In my experience, the best leadership comes from people who don't hyper-focus on one thing, but are constantly thinking about many different things, mostly centered around the customer experience (because that's the whole point of this thing: to make/sell/run a product, not to have perfect software craftsmanship). I find those people rare and usually not working at lower levels of a product.

In a sense, doing the wrong thing is perfectly fine if you don't need to be doing the right thing to provide a great customer experience. Of course maintainability, availability, recoverability, extensibility, etc are all necessary considerations, but even within these you can often do the wrong thing and still be fine. I have seen some truly ugly stuff in production yet the customers seemed happy. (though there were probably some chronically sleepless engineers keeping it alive, which sucks and shouldn't happen)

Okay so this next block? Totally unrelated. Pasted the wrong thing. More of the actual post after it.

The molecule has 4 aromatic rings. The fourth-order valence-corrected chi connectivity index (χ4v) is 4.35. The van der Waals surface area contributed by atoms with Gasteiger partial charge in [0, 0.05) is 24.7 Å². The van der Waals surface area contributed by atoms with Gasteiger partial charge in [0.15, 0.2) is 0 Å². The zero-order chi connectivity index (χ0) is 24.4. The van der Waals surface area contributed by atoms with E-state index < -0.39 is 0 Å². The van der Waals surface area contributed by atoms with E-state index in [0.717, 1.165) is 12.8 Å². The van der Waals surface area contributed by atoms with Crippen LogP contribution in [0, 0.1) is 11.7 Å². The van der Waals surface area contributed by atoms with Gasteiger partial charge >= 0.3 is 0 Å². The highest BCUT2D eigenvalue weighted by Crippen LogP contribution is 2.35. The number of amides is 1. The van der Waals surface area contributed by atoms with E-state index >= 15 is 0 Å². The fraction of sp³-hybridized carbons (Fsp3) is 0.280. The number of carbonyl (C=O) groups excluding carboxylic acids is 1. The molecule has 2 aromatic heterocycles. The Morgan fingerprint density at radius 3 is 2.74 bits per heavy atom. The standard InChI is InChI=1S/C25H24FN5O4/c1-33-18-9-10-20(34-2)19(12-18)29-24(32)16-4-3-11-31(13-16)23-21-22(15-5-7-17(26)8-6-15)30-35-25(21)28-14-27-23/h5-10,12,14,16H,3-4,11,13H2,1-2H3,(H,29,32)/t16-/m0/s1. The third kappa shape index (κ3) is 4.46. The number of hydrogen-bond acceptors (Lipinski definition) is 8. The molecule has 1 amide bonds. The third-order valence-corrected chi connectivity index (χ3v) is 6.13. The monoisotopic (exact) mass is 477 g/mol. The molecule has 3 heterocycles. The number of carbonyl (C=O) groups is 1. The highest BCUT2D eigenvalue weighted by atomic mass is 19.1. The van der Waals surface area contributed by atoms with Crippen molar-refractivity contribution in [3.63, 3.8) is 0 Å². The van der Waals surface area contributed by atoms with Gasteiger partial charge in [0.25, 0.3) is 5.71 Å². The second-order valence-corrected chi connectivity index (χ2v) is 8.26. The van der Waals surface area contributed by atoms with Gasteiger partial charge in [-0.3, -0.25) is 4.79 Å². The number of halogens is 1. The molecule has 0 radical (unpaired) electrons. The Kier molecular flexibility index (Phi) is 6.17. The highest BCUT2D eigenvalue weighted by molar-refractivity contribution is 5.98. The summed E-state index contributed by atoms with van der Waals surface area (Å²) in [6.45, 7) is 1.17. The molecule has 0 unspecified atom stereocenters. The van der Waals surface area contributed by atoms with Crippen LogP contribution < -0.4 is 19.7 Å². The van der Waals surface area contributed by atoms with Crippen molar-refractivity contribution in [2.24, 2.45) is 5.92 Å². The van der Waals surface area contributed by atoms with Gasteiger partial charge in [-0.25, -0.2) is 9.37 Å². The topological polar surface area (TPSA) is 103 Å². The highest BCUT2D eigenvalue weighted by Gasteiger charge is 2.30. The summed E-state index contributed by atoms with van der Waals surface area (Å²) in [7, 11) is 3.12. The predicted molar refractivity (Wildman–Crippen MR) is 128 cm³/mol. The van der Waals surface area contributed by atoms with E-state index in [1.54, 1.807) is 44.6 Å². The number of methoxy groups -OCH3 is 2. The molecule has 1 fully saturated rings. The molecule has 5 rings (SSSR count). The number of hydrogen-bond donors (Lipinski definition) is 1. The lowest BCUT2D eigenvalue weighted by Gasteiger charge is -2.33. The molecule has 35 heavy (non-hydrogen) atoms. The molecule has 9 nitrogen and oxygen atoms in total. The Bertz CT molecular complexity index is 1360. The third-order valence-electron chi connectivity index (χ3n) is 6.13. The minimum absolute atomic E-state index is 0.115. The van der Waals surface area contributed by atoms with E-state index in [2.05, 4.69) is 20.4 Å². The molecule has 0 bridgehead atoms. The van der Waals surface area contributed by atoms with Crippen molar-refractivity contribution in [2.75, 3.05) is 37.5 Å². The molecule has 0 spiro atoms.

I don't like microservices because of how poorly they're usually implemented by default. But at the same time, even poorly implemented microservices give some great benefits (more rapid/agile work, reusability, separation of concerns, BU independence), even if you're struggling against some harmful aspects.


I'm reminded of Jeff Bezos and his push for services over web protocols.

this is the closest reference I can find:

http://homepages.dcc.ufmg.br/~mtov/pmcc/modularization.pdf


The point of his edict was that he wanted to reduce silos, not to "adopt web prootcols."